First, you have to set an "angular swath" (or "field of view", I don't know the english ...
This is likely the difference between the ellipsoid surface and the geoid / gravity-related vertical coordinate system in the area. I used Charles Karney's online geoid calculator to check a point in Pristina. The geoid undulation is about 45.7 m there.
QGIS use an WMS OGC standard called GetFeatureInfo to get feature info values from the WMS. If you in a newer QGIS turn on the Debugging/Development Tools Panel and start logging you can see the request sent to the WMS server. If you copy the GET URL and run it in a browser you will download a QML file with the info as GML. You cannot get the entire map only ...
The process you're describing is called point sampling, and there's a QGIS plugin called Point Sampling Tool which you can download from the plugin manager.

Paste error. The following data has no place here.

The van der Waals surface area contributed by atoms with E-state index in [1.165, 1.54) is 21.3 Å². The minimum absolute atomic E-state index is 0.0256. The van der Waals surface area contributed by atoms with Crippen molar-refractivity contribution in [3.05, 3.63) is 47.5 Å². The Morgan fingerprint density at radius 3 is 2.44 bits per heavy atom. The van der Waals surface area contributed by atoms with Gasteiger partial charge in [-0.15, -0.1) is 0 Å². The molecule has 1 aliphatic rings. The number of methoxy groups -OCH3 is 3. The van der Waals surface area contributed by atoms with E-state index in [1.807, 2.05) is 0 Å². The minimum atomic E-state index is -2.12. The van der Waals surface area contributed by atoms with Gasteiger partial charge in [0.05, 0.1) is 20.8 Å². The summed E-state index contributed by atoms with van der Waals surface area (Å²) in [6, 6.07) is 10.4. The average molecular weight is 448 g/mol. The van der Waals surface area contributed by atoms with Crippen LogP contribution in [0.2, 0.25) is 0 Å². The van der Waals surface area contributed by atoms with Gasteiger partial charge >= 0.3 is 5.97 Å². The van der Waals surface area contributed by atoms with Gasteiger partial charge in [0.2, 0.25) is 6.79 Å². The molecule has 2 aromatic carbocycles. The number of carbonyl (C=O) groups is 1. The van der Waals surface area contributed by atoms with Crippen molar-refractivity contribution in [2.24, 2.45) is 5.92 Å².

Make sure that the point layer and the raster have the same CRS
Just use as.data.frame() from raster package (obviously, before you need to load your shapefile with readOGR() or shapefile(), from rgdal
Here an example
# Reproducible example
pts = cbind(1:5, 1:5)
dimnames(pts)[] = letters[1:5]
df = data.frame(a = 1:5,b = 2:6, c=3:7, d= letters[1:5])
row.names(df) = letters[5:1]
The first step is save your layer alt_pts to a Comma Separeted Value format file. To do this, just do right click over your layer and Save as. Give the file destination folder and name of the file and in Layer options specify AS_XY in the GEOMETRY box.
# Load data
df <- read.csv("/path/to/alt_pts.csv", header = TRUE)
# Print first six ...